# Background

Alice and Bob play a game called construct a binary word. To play the game, you fix a length n >= 0, a set G of length-n binary words called the goal set, and a length-n string t containing the letters A and B, called the turn order. The game lasts for n turns, and on turn i, the player defined by t[i] selects a bit w[i]. When the game is over, the players look at the binary word w they have constructed. If this word is found in the goal set G, Alice wins the game; otherwise, Bob wins.

For example, let's fix n = 4, G = [0001,1011,0010], and t = AABA. Alice gets the first turn, and she chooses w[0] = 0. The second turn is also Alice's, and she chooses w[1] = 0. Bob has the third turn, and he chooses w[2] = 0. On the final turn, Alice chooses w[3] = 1. The resulting word, 0001, is found in G, so Alice wins the game.

Now, if Bob had chosen w[2] = 1, Alice could have chosen w[3] = 0 in her final turn, and still win. This means that Alice can win the game no matter how Bob plays. In this situation, Alice has a winning strategy. This strategy can be visualized as a labeled binary tree, which branches at the levels corresponding to Bob's turns, and whose every branch contains a word from G:

A A B A

-0-0-0-1
\
1-0


Alice plays by simply following the branches on her turn; no matter which branch Bob chooses, Alice eventually wins.

# Input

You are given as input the length n, and the set G as a (possibly empty) list of strings of length n.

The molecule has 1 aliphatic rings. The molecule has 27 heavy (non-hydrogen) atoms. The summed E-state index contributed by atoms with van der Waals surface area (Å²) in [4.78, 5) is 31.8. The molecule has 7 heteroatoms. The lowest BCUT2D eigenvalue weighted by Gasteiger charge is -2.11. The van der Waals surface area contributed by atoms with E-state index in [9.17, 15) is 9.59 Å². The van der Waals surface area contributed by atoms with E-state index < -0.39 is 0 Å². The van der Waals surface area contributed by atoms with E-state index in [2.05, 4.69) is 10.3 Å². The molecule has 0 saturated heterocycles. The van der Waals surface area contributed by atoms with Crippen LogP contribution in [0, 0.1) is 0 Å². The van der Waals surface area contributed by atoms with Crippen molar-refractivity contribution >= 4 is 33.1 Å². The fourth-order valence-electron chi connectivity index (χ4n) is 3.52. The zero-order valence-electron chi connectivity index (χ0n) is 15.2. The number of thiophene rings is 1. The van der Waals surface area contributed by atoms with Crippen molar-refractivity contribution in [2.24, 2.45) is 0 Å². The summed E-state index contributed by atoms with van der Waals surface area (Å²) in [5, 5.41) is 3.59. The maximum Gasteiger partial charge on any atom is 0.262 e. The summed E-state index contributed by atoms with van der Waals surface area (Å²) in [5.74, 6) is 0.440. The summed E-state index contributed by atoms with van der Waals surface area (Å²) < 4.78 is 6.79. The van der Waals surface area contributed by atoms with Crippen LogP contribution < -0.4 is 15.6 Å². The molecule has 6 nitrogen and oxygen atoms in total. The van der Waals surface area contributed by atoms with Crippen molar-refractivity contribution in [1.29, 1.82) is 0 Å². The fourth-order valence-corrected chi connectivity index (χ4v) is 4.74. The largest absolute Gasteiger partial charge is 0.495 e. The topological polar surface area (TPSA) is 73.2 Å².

# Output

Your output is the list of turn orders for which Alice has a winning strategy, which is equivalent to the existence of a binary tree as described above. The order of the turn orders does not matter, but duplicates are forbidden.

# Detailed Rules

You can write a full program or a function. In the case of a program, you can choose the delimiter for the input and output, but it must be the same for both. The shortest byte count wins, and standard loopholes are disallowed.

# Test Cases

3 [] -> []
3 [000,001,010,011,100,101,110,111] -> [AAA,AAB,ABA,ABB,BAA,BAB,BBA,BBB]
4 [0001,1011,0010] -> [AAAA,BAAA,AABA]
4 [0001,1011,0010,0110,1111,0000] -> [AAAA,BAAA,ABAA,BBAA,AABA,AAAB]
5 [00011,00110,00111,11110,00001,11101,10101,01010,00010] -> [AAAAA,BAAAA,ABAAA,BBAAA,AABAA,AAABA,BAABA,AAAAB,AABAB]


### Fun Fact

The number of turn orders in the output is always equal to the number of words in the goal set.

• I'm rather intrigued by the fact that the input and output have equal size. Do you have a proof or citation for this fact? I wonder if there's a way to compute this function that intuitively preserves size. – xnor Jan 13 '15 at 20:51
• @mbomb007 Test case #5 lists 11101 twice; the fun fact still holds for sets. Zgarb, may the input contain repeated elements, or was this an error? – xnor Jan 13 '15 at 22:56
• @xnor This is something that came up in my research a while ago. I have a proof in this preprint, page 16, but it is essentially the same as yours. – Zgarb Jan 14 '15 at 7:41
• @xnor Intuitively, at any turn, if both 0 and 1 are winning choices, then either Alice or Bob can choose the next move. If there is only one winning option then Alice must choose next. Thus the number of choices for the string is the same as the number of choices of winning strategy. Hardly rigorous, but compelling. – Alchymist Jan 14 '15 at 10:56

# Dyalog APL, 59 bytes

{(a≡,⊂⍬)∨0=⍴a←∪⍵:a⋄(∇h/t)(('A',¨∪),'B',¨∩)∇(~h←⊃¨a)/t←1↓¨a}

Same algorithm as in @xnor's solution.

(a≡,⊂⍬)∨0=⍴a←∪⍵:a
a←∪⍵    ⍝ "a" is the unique items of the argument
0=⍴a       ⍝ is it empty?
a≡,⊂⍬             ⍝ is it a vector that contains the empty vector?
∨       :a  ⍝ if any of the above, return "a"

(∇h/t)(('A',¨∪),'B',¨∩)∇(~h←⊃¨a)/t←1↓¨a
t←1↓¨a  ⍝ drop an item from each of "a" and call that "t"